This new report and plan for moving forward (60 pages; PDF) is an output of the “Creating a Blueprint for a National Digital Public Library” event held at the Los Angeles Public Library in November 2011. It was compiled an edited by Cathy De Rosa, Chrystie Hill, Andy Havens, Kendra Morgan and Ricky Erway at OCLC.
Erway shares a few comments about the document in a Hanging Together blog post from OCLC Research.
There can be no true Digital Public Library of America without the participation of public libraries. Public libraries are eager to digitize their unique materials and make them locally available as well as contribute them to DPLA. Perhaps a more burning issue is to ensure that public libraries can provide current commercial publications, including e-books, to their users. They cannot rely on the marketplace to represent public interests; this will require a national, concerted voice to negotiate with publishers and to minimize the digital divide.
This part of the public library action plan is being further pursued in an IMLS-funded project to develop an e-book strategy that will ensure that Americans continue to have access to commercially produced content through their local public libraries, even as formats change.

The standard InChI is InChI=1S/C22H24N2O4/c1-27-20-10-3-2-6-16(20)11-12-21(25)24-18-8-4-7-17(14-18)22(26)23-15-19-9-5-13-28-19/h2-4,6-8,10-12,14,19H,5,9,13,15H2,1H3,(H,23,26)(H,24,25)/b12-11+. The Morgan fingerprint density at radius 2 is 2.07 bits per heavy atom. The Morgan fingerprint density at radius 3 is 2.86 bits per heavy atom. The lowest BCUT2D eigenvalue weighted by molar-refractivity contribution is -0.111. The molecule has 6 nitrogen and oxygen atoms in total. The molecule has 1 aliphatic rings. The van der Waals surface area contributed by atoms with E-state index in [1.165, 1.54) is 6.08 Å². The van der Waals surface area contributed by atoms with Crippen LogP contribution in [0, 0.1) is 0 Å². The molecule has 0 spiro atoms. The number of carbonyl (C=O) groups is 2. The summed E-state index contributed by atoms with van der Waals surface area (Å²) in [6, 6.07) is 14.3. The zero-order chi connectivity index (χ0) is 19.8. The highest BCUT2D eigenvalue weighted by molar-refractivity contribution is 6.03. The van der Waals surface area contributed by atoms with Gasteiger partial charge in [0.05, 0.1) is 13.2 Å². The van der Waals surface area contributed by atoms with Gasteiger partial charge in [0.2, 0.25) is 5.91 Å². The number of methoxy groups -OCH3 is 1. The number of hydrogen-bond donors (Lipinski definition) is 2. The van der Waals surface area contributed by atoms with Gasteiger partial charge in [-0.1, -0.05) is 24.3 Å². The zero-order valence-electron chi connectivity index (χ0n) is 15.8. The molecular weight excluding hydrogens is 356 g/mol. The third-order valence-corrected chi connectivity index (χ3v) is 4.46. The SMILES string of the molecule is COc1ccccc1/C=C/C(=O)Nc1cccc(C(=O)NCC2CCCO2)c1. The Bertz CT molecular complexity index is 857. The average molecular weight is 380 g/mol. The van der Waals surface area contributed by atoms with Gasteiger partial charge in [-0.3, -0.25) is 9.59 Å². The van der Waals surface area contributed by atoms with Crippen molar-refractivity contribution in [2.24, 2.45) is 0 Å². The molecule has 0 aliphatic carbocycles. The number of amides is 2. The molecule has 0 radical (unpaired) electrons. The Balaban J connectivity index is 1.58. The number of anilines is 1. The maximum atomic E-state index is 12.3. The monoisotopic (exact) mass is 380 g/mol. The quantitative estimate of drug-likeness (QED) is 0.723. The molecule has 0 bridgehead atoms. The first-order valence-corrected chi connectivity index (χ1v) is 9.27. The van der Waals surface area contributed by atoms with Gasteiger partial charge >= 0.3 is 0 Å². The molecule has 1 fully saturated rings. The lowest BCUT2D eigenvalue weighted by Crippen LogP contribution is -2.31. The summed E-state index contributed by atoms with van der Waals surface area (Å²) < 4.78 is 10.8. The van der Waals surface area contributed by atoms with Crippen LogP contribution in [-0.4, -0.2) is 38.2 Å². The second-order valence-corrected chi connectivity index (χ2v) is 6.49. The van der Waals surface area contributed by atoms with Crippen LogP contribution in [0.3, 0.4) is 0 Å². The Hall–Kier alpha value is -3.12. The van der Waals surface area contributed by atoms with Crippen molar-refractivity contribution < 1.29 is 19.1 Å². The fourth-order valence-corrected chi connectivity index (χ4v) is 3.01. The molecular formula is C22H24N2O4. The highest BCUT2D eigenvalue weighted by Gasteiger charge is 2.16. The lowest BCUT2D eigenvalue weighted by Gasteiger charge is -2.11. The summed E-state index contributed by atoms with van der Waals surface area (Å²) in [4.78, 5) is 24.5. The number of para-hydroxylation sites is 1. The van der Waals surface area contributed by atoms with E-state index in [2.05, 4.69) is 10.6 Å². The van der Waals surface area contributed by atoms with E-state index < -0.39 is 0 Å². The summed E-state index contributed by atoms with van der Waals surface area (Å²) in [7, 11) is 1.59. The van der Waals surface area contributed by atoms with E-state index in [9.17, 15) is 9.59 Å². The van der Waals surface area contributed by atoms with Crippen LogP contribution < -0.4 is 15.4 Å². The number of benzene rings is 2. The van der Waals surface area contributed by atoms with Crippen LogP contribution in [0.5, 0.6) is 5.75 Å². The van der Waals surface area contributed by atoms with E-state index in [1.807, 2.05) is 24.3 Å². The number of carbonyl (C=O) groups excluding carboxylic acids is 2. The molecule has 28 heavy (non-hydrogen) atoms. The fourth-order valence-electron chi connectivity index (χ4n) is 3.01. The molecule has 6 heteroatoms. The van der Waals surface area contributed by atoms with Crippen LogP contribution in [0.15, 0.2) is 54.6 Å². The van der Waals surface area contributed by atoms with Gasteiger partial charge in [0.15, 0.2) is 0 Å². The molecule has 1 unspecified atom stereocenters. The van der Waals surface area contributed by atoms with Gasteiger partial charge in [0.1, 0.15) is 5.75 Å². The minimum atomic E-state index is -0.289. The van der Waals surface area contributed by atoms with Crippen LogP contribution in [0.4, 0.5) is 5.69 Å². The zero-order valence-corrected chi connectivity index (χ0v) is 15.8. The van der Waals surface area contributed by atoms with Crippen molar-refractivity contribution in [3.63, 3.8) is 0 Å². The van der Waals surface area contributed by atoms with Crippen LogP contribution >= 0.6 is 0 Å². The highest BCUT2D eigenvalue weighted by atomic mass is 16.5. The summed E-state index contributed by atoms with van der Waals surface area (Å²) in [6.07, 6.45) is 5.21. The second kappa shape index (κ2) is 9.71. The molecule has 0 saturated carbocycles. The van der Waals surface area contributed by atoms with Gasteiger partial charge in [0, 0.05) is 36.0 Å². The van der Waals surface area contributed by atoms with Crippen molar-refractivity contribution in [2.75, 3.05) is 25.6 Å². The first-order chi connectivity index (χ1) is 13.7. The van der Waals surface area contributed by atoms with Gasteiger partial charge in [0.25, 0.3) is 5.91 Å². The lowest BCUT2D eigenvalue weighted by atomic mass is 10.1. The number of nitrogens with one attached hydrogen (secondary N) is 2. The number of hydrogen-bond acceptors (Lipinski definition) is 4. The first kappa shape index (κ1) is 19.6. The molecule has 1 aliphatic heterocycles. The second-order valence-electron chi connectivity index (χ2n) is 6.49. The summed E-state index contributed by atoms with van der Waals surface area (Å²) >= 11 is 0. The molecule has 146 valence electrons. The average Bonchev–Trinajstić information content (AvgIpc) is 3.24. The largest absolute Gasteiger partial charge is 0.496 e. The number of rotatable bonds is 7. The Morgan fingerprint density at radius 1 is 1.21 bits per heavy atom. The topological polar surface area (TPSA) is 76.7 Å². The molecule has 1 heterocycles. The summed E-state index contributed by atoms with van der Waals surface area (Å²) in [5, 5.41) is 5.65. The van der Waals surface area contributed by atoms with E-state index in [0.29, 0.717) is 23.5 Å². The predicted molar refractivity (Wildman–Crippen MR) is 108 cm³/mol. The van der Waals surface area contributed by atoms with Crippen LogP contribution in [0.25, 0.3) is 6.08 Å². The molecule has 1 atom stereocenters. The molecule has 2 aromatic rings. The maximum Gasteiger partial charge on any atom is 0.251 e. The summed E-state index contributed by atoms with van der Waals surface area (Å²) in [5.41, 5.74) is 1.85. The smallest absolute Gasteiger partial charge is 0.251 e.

Martín J. Gómez, (Former) General Manager and City Librarian Los Angeles Public Library and host of the event writes in the report:
To public librarians across the U.S., I challenge you to join me and our colleagues in visioning and creating our digital future, together. Public libraries in every community must develop a digital strategy and link that strategy to local, state, regional and national initiatives. We must participate in ongoing policy discussions. We must invest in new technologies and formats, and push our vending partners to work with us. Please lend the unique contributions of your library and your community to the emerging effort to create our national digital library. The communities that we serve are counting on us to make sure that unique, local digital content is widely accessible and that books, films, audio recordings and other forms of recorded knowledge remain accessible—even as they move to digital formats—to all.
Direct to Full Text Report: “America’s Digital Future: Advancing a Shared Strategy For Digital Public Libraries” (60 pages; PDF)